Atypical functional connectivity of temporal cortex with precuneus and visual regions may be an early-age signature of ASD

Mol Autism. 2023 Mar 10;14(1):11. doi: 10.1186/s13229-023-00543-8.

Abstract

Background: Social and language abilities are closely intertwined during early typical development. In autism spectrum disorder (ASD), however, deficits in social and language development are early-age core symptoms. We previously reported that superior temporal cortex, a well-established social and language region, shows reduced activation to social affective speech in ASD toddlers; however, the atypical cortical connectivity that accompanies this deviance remains unknown.

Methods: We collected clinical, eye tracking, and resting-state fMRI data from 86 ASD and non-ASD subjects (mean age 2.3 ± 0.7 years). Functional connectivity of left and right superior temporal regions with other cortical regions and correlations between this connectivity and each child's social and language abilities were examined.

Results: While there was no group difference in functional connectivity, the connectivity between superior temporal cortex and frontal and parietal regions was significantly correlated with language, communication, and social abilities in non-ASD subjects, but these effects were absent in ASD subjects. Instead, ASD subjects, regardless of different social or nonsocial visual preferences, showed atypical correlations between temporal-visual region connectivity and communication ability (r(49) = 0.55, p < 0.001) and between temporal-precuneus connectivity and expressive language ability (r(49) = 0.58, p < 0.001).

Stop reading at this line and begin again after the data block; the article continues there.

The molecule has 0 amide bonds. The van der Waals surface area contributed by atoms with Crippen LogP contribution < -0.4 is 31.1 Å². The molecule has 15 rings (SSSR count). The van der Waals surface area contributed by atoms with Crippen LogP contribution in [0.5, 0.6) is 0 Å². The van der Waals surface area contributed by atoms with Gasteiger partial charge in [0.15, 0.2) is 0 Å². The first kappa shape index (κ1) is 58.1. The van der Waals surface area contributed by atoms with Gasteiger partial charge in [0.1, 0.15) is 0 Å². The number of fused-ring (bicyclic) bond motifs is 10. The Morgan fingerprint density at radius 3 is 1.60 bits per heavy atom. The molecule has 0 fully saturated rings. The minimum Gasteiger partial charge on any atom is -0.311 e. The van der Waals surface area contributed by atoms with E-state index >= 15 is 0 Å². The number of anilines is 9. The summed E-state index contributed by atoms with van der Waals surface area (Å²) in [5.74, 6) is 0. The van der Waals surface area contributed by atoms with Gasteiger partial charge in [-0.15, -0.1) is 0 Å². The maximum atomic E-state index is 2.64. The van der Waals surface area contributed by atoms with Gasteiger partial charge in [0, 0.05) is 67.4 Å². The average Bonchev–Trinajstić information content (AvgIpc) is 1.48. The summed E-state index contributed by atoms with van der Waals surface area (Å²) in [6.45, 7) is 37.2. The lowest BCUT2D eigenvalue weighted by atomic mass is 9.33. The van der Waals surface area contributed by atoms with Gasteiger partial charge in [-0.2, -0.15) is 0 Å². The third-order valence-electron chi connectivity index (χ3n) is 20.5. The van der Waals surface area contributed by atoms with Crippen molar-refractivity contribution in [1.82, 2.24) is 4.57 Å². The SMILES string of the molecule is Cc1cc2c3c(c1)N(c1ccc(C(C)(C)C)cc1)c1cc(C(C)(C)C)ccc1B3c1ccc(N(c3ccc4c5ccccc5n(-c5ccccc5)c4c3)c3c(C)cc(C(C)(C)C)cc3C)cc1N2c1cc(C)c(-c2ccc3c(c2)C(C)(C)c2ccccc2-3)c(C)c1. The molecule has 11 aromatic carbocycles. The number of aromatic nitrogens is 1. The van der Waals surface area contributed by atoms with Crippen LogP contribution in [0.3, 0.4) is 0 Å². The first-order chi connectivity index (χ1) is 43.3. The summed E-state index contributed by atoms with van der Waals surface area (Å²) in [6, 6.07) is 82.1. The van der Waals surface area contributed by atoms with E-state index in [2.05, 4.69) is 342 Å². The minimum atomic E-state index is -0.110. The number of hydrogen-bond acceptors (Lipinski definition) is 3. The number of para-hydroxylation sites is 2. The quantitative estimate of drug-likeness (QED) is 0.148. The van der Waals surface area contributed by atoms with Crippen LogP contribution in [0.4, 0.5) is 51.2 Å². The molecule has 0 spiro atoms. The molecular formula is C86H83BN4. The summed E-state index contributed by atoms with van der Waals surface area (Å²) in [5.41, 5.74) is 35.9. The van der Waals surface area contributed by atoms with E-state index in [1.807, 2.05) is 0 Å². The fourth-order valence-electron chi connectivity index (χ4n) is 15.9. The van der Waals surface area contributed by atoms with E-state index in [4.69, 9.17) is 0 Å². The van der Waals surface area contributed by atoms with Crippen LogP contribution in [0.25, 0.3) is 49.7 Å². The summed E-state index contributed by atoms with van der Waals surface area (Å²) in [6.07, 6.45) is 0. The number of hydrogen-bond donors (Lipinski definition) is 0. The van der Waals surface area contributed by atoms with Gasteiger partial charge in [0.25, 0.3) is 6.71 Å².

Limitations: The distinct connectivity-behavior correlation patterns may be related to different developmental stages in ASD and non-ASD subjects. The use of a prior 2-year-old template for spatial normalization may not be optimal for a few subjects beyond this age range.

Conclusions: Superior temporal cortex is known to have reduced activation to social affective speech in ASD at early ages, and here we find in ASD toddlers that it also has atypical connectivity with visual and precuneus cortices that is correlated with communication and language ability, a pattern not seen in non-ASD toddlers. This atypicality may be an early-age signature of ASD that also explains why the disorder has deviant early language and social development. Given that these atypical connectivity patterns are also present in older individuals with ASD, we conclude these atypical connectivity patterns persist across age and may explain why successful interventions targeting language and social skills at all ages in ASD are so difficult to achieve.

Keywords: Autism spectrum disorder; Language networks; Resting-state functional connectivity; Social visual attention; Superior temporal cortex.

Publication types

  • Research Support, N.I.H., Extramural
  • Research Support, Non-U.S. Gov't

MeSH terms

  • Aged
  • Autism Spectrum Disorder*
  • Brain
  • Brain Mapping
  • Child, Preschool
  • Humans
  • Infant
  • Magnetic Resonance Imaging
  • Neural Pathways
  • Parietal Lobe
  • Temporal Lobe